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Cultural Park Theater's "Boeing Boeing" Sticks the Landing

The cast of CPT's Boeing Boeing
Tom Hall
The cast of CPT's Boeing Boeing

Opening September 8th at Cultural Park Theater in the Cape is Marc Camoletti’s Boeing Boeing, a farce that delivers split-second comedic timing, frenetic pacing and, course, a whole lot of slamming doors.

At the center of the action is a wealthy American architect by the name of Bernard, who maintains luxurious digs within view of the Eiffel Tower in gay Paree. When a friend unexpectedly drops by to say hello, Bernard boasts that he’s engaged to not one, but three flight attendants - a New Yorker named Gloria who flies with TWA, a hot Italian by the name of Gabriella who is employed by Alitalia, and a seething, saucy German named Gretchen who works for Lufthansa.

Walking Robert to a globe on a nearby end table, Bernard smugly describes how by monitoring the airlines’ routes and schedules, he and his trusty housekeeper are able to keep each girl in the dark about the other two women with the precision of air traffic controllers. But when Boeing introduces its new turbo-charged air bus, Bernard’s best laid plans crash and burn.

Most reviews of this high-flying farce focus on the playboy architect and his button-down buddy from the farmlands of Wisconsin. But the real story here is what Camoletti thought of German, Italian and American women when he wrote his script in 1965. Rosie DeLeon, who plays the American, makes this astute observation.

“He starts talking immediately about just how beautiful they all are. It’s just very surface level things like. And the way we’re all king of playing these characters are very much caricatures. They’re not even real women. They’re kind of like exaggerations. There’s no one out there like these three women, and it’s very much like a caricature, I would say.”

For example, Isabel Slattery believes that her character, Gretchen, represents Camoletti’s idea of the typical German woman – organized, rules-oriented and hyper-vigilant.

“I feel like coming from Gretchen, there’s obviously, there seems to be like an air of suspicion around how her set-up is. The reactions of other people. She tends to read into those things a lot and I feel like that’s a lot of the German caricature, being very hyper-observant and it just overall leads into of how bigger than life we all are.”

While Italian women are widely regarded as fiery, in Camoletti’s construction, it’s Gretchen who’s passionate and mercurial. By contrast, Gabriella comes across as ultra-confident and sensual, but a nester at heart. Here’s Jennifer Michelle Toral on her character:

“I definitely don’t want to be one of those Bond girls from back then. I’m, I’m the prize, I guess, in my perspective ….”

But the fact that Bernard steadfastly avoids setting a date keeps Gabriella on edge and makes her more than a little suspicious.

“I notice there’s a letter. It’s not from me. What is this letter? Is it another woman? Or the phone call. I’m wondering, well who was it? Automatically I’m thinking it’s another woman. I’m not trusting him for the fact that he hasn’t married me yet, so what’s going on? My suspicions are already pretty high. Whatever’s off. A phone call that’s off. A letter. Things like that.”

When it comes to American women, Camoletti’s view is that they’re in it just for the money, as Rosie DeLeon’s character Gloria explains in this scene.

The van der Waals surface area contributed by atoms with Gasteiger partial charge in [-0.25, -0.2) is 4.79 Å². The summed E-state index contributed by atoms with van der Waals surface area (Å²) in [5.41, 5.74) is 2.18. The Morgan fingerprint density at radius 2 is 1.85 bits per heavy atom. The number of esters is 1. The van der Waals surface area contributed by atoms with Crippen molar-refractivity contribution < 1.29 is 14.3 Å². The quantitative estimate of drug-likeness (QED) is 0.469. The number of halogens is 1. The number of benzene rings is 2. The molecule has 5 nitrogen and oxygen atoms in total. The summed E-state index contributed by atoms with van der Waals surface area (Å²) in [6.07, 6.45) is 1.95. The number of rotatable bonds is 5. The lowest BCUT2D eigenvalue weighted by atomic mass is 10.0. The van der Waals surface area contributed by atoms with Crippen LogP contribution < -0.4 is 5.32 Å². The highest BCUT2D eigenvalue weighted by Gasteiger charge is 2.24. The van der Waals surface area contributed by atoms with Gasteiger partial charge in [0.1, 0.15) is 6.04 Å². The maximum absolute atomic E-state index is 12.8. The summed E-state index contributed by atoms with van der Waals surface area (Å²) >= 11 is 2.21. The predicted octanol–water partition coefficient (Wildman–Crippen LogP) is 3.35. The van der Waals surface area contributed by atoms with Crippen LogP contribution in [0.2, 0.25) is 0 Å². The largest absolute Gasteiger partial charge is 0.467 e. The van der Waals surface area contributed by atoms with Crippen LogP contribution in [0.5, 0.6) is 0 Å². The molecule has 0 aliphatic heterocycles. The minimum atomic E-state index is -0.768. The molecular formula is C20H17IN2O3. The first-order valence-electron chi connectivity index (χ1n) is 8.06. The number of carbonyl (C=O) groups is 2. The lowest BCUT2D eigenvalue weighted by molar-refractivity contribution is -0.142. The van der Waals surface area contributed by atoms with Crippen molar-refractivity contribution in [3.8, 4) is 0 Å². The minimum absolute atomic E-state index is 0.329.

“In America, the woman is usually stronger than the man because she can make him do whatever she wants, and he always says yes to her. So she can make the man work his way to total exhaustion … As soon as he stops saying yes, or becomes too … exhausted … we’re off to Reno. Nowadays women can get a divorce in six weeks …. And that means alimony.”

Of course, Boeing Boeing is more than anthropological commentary on the differences between German, Italian and American women. DeLeon, Slattery and Toral want you to know that it’s also side-splitting, zany, escapist entertainment.

Rosie: Short skirts and pretty girls.

Isabel: I mean what’s not to love, you know? Quick scenes, running back and forth, back bends, slamming doors … I mean what’s not to love about the excitement? Live a little bit of Bernard’s life, I suppose.

Jennifer. We got passion. We got love. We got some crazy fights possibly going down. Do we meet each other? Do we not?

All: Is it a cat fight? Is it a brawl? I don’t know? What will happen?

Boeing Boeing plays September 8th through the 17th. Go here for play dates, times and a full cast list.


  • Boeing Boeing playwright Marc Camoletti has been produced more than Moliere, Racine and Yasmina Reza.
  • In 1991, the play was listed in the Guinness Book of Records as the most performed French play throughout the world.
  • Boeing Boeing ran for seven years in the West End.
  • It did not fare as well on Broadway, opening February 2, 1965 and closing after just 23 performances on February 20th, but the revival did much better, opening May 4, 2008 and closing after 279 performances on January 4, 2009.
  • The production won the Best Revival of a Play and Mark Rylance in the role of Robert won the Tony Award for Best Leading Actor. The production was nominated for several other Tony Awards including: Best Featured Actress (Mary McCormack in the role of Gretchen), Best Director (Matthew Warchus), Best Costume Design (Rob Howell) and Best Sound Design (Simon Baker).
  • The production also won the Drama Desk Award for Outstanding Revival of a Play, and Mark Rylance won for lead actor in a play.

To read more stories about the arts in Southwest Florida visit Tom Hall's website: SWFL Art in the News.

Spotlight on the Arts for WGCU is funded in part by Naomi Bloom, Jay & Toshiko Tompkins, and Julie & Phil Wade.